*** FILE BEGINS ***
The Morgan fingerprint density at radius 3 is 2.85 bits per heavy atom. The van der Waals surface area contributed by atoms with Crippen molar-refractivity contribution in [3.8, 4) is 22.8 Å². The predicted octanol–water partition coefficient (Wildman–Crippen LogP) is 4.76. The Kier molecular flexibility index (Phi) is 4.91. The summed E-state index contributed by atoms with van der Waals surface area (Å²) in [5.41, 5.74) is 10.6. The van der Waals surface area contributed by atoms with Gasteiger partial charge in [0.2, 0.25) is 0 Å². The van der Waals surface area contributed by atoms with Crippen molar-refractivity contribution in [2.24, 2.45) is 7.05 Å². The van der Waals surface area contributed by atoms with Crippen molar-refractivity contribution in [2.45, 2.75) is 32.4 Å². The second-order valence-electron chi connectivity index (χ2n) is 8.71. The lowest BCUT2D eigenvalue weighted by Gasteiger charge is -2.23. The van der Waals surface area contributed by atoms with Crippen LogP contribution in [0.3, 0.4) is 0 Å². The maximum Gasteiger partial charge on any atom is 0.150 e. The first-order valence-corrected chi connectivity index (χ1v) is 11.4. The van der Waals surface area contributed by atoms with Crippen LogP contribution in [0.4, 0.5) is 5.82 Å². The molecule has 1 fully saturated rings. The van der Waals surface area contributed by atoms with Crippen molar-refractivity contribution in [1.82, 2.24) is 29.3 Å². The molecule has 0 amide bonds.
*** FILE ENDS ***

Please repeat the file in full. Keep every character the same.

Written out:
The Morgan fingerprint density at radius 3 is 2.85 bits per heavy atom. The van der Waals surface area contributed by atoms with Crippen molar-refractivity contribution in [3.8, 4) is 22.8 Å². The predicted octanol–water partition coefficient (Wildman–Crippen LogP) is 4.76. The Kier molecular flexibility index (Phi) is 4.91. The summed E-state index contributed by atoms with van der Waals surface area (Å²) in [5.41, 5.74) is 10.6. The van der Waals surface area contributed by atoms with Gasteiger partial charge in [0.2, 0.25) is 0 Å². The van der Waals surface area contributed by atoms with Crippen molar-refractivity contribution in [2.24, 2.45) is 7.05 Å². The van der Waals surface area contributed by atoms with Crippen molar-refractivity contribution in [2.45, 2.75) is 32.4 Å². The second-order valence-electron chi connectivity index (χ2n) is 8.71. The lowest BCUT2D eigenvalue weighted by Gasteiger charge is -2.23. The van der Waals surface area contributed by atoms with Crippen LogP contribution in [0.3, 0.4) is 0 Å². The maximum Gasteiger partial charge on any atom is 0.150 e. The first-order valence-corrected chi connectivity index (χ1v) is 11.4. The van der Waals surface area contributed by atoms with Crippen LogP contribution in [0.4, 0.5) is 5.82 Å². The molecule has 1 fully saturated rings. The van der Waals surface area contributed by atoms with Crippen molar-refractivity contribution in [1.82, 2.24) is 29.3 Å². The molecule has 0 amide bonds.